While the O’Brian book is a first-person narrative, the movie has invented a drunken doctor who is corroding with resentment against the white exploitation of the Tahitians. He makes enough of a nuisance of himself that he is expelled from the island and ends up shipwrecked on the shores of the Marquesas, which he finds to be welcoming and free of European exploitation. Anyone familiar with Herman Melville’s account of his stay on these islands in the previous century would find this unlikely. The doctor’s love interest is a pretty native girl called Fayaway. This name is shamelessly borrowed from Melville’s book, Typee. She is played by Jane Powell in the hard-to-find movie, Enchanted Island (1958). A good deal of on-site ethnographic footage is used to depict the happy life on the unspoiled isles of the Marquesas. The drama arises from Doc’s efforts to be accepted as a prospective husband for Fayaway, daughter of the chief, and his ill-fated determination to keep the pearl traders from landing in the pristine harbor. It ends sadly.
The Hurricane (1937)
Based on the novel by Nordhoff and Hall, this film classic stars Dorothy Lamour and Jon Hall. The 1979 re-make was not well received (though I thought it was worth watching). The original film opens with a cruise ship passing a devastated island in the South Seas. An old doctor (Thomas Mitchell) reflects on the days when it was once the most beautiful of the Tuamoto isles.
A flashback returns to the days when the lovely islands groaned under harsh French colonial rule. A sailing ship arrives and the islanders flock into the lagoon. Dorothy Lamour swims to meet her lover, Jon Hall, who is first mate and looks like Tarzan. Her name is Marama, his name is Terangi. They are to be married in the Catholic church on the island. After the wedding, the jubilant islanders strip off their Western clothes and hold a Polynesian ceremony with lavish feasting. The lovers run off down the beach and jump into a canoe to spend their wedding night in their own hideaway.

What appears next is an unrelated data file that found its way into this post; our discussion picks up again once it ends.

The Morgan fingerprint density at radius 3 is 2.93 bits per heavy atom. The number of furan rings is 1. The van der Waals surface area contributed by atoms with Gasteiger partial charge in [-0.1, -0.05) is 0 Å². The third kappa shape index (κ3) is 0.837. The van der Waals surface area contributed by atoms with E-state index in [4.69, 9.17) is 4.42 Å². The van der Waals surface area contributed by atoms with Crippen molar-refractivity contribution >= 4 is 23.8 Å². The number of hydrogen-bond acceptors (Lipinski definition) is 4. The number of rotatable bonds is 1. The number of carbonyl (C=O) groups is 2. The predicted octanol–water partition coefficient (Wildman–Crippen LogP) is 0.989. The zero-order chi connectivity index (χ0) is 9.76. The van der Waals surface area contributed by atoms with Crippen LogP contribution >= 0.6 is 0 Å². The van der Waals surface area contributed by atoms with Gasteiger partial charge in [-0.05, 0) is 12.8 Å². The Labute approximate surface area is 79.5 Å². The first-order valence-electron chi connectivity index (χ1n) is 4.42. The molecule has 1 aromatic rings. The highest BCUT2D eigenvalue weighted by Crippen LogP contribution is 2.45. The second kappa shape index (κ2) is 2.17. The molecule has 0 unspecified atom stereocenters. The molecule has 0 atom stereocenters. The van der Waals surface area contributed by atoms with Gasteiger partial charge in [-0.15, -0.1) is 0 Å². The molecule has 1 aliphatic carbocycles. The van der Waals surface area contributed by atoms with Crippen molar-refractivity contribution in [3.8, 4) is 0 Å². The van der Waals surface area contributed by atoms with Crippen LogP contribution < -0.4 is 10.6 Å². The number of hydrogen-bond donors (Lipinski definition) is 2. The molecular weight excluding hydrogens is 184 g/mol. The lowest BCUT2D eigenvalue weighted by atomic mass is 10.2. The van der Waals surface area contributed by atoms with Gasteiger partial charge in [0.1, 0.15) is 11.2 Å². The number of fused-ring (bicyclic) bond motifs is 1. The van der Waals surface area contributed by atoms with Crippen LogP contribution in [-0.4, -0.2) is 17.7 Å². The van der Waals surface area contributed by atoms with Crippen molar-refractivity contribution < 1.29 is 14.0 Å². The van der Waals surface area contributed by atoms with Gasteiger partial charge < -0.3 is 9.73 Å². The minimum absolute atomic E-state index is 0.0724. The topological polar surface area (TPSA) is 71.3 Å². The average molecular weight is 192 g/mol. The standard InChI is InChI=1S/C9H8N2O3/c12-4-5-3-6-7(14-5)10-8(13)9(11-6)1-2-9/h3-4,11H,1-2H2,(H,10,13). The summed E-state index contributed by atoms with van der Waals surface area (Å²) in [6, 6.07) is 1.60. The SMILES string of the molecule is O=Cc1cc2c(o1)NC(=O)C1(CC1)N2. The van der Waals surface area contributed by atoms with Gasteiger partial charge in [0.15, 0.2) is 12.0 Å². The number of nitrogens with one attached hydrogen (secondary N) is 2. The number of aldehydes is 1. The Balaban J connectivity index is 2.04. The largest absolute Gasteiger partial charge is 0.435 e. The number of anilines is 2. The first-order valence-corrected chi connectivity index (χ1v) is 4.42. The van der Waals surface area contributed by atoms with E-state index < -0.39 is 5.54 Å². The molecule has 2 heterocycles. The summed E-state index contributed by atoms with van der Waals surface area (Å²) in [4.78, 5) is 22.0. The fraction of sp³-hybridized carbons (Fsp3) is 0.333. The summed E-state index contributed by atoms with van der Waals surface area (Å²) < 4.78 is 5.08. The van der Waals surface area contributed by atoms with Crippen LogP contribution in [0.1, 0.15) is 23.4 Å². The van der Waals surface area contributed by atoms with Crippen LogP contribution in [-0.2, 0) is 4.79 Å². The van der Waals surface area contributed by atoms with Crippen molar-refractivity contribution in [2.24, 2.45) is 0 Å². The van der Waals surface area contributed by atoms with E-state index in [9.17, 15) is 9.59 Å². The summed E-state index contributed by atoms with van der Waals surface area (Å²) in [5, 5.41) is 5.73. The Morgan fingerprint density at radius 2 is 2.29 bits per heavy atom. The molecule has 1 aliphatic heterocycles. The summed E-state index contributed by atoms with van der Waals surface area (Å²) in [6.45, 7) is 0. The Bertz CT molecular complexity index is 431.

Soon, Terangi must return to his ship where he holds the coveted position of first mate. At port in Tahiti, he runs into trouble and is put in jail. The ship’s captain pleads with the governor, saying that Tuamoto natives can’t stand confinement. Terangi is seen toiling under the French lash. He attempts an escape and another year is added to his sentence. The colonial governor refuses to get involved, saying “I represent a civilization that cannot show confusion to the people it governs.”
Terangi’s troubles grow and his sentence is extended over and over. It takes some years for him to make a successful escape and return to his wife and the daughter he has never met. The governor is enraged but his mounting ire is outmatched by an approaching hurricane. It is a terrible storm that wipes the islands clean. This tale is one-quarter Polynesian romance and three-quarters treatise on repressive Civilization against a free people. This movie suffers greatly from the limitations of black and white film among islands lush with color. The perpetual problem of representing mixed marriage in Pacific films is solved here by casting darker skinned Caucasians in Polynesian roles. Dorothy Lamour built her career on this strategy. Author James Norman Hall was the uncle of Jon Hall.
Polynesian Triangle Related Posts:
Additional movies researched for History, Travel & the Movies, are in Movie Archive above.